Articles Posted in Washington Supreme Court

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Linda Mohr suffered a trauma-induced stroke and became permanently disabled. She and her husband, Charles, claimed that negligent treatment by her health care providers caused Mrs. Mohr a loss of the chance of a better outcome. In "Herskovits v. Group Health Cooperative of Puget Sound," the Supreme Court recognized the "lost chance doctrine" in a survival action when the plaintiff died following the alleged failure of his doctor to timely diagnose his lung cancer. The Mohr's case "compel[led]" consideration of whether, in the medical malpractice context, there was a cause of action for a lost chance, even when the ultimate result is some serious harm short of death. The Supreme Court held that there was such a cause of action and, accordingly, reversed the order of summary judgment. View "Mohr v. Grantham" on Justia Law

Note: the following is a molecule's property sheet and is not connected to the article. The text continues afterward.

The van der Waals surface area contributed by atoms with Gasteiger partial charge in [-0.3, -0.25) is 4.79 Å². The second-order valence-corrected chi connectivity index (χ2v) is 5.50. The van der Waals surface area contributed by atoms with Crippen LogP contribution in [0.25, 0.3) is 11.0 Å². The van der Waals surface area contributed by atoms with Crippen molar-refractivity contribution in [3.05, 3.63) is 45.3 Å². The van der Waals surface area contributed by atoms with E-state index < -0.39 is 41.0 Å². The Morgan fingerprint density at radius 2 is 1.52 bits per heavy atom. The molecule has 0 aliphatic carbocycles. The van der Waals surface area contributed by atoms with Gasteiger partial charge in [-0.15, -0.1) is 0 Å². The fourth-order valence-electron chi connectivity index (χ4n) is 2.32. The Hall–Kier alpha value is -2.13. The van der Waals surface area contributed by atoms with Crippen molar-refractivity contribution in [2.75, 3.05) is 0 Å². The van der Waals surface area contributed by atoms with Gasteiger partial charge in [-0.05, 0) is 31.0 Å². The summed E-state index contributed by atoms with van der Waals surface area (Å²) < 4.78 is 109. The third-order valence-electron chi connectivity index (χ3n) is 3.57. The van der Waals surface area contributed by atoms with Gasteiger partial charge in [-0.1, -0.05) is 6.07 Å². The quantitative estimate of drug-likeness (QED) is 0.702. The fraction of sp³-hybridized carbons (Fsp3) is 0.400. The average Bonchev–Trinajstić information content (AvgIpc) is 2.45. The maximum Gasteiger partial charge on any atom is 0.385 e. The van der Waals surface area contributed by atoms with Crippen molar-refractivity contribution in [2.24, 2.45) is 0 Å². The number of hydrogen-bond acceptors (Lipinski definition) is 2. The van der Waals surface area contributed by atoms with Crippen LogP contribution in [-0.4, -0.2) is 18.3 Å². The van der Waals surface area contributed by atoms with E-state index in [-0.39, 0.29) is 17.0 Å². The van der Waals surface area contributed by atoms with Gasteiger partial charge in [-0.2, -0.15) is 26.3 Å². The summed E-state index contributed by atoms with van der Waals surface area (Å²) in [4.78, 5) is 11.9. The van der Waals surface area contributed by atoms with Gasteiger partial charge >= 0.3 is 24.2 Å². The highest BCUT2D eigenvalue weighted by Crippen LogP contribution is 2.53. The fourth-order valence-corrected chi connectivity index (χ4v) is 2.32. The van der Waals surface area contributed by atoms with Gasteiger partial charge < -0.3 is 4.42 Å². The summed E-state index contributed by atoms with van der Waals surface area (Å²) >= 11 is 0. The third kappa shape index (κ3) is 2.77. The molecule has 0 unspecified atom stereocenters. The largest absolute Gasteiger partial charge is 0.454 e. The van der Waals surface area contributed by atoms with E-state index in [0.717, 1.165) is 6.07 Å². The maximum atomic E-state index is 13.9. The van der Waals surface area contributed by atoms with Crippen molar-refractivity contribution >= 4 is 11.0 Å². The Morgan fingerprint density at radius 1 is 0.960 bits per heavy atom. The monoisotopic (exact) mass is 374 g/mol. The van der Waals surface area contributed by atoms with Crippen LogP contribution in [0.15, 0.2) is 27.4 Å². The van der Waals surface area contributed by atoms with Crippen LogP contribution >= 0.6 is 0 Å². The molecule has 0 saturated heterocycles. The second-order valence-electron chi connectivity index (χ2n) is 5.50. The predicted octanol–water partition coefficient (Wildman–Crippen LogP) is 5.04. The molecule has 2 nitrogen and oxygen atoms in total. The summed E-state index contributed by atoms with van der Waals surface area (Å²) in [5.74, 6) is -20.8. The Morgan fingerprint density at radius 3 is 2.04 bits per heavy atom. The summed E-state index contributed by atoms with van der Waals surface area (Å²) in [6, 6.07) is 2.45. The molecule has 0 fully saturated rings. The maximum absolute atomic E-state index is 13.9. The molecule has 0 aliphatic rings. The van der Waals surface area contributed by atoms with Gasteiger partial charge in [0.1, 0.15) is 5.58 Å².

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Central to this case is the proper interpretation of a 2006 statute of limitations and statute of repose applicable to a claim for medical malpractice. Appellant Lisa Unruh filed suit against her orthodontist, Dr. Dino Cacchiotti, alleging that his negligent treatment when she was a minor resulted in her losing her teeth and having to undergo extensive implant surgery. The Doctor successfully moved for summary judgment, contending that the statute of limitations had expired. At the Court of Appeals, the Doctor raised an alternative ground for dismissing Appellant's case based on an eight-year statute of repose. After requesting supplemental briefing, the Court of Appeals certified the case for the Supreme Court's review. After review of the applicable legal authority, the Court held that neither the statute of limitations nor the statute of repose barred Appellant's claim. The Court reversed the trial court's decision and remanded the case for further proceedings. View "Unruh v. Cacchiotti" on Justia Law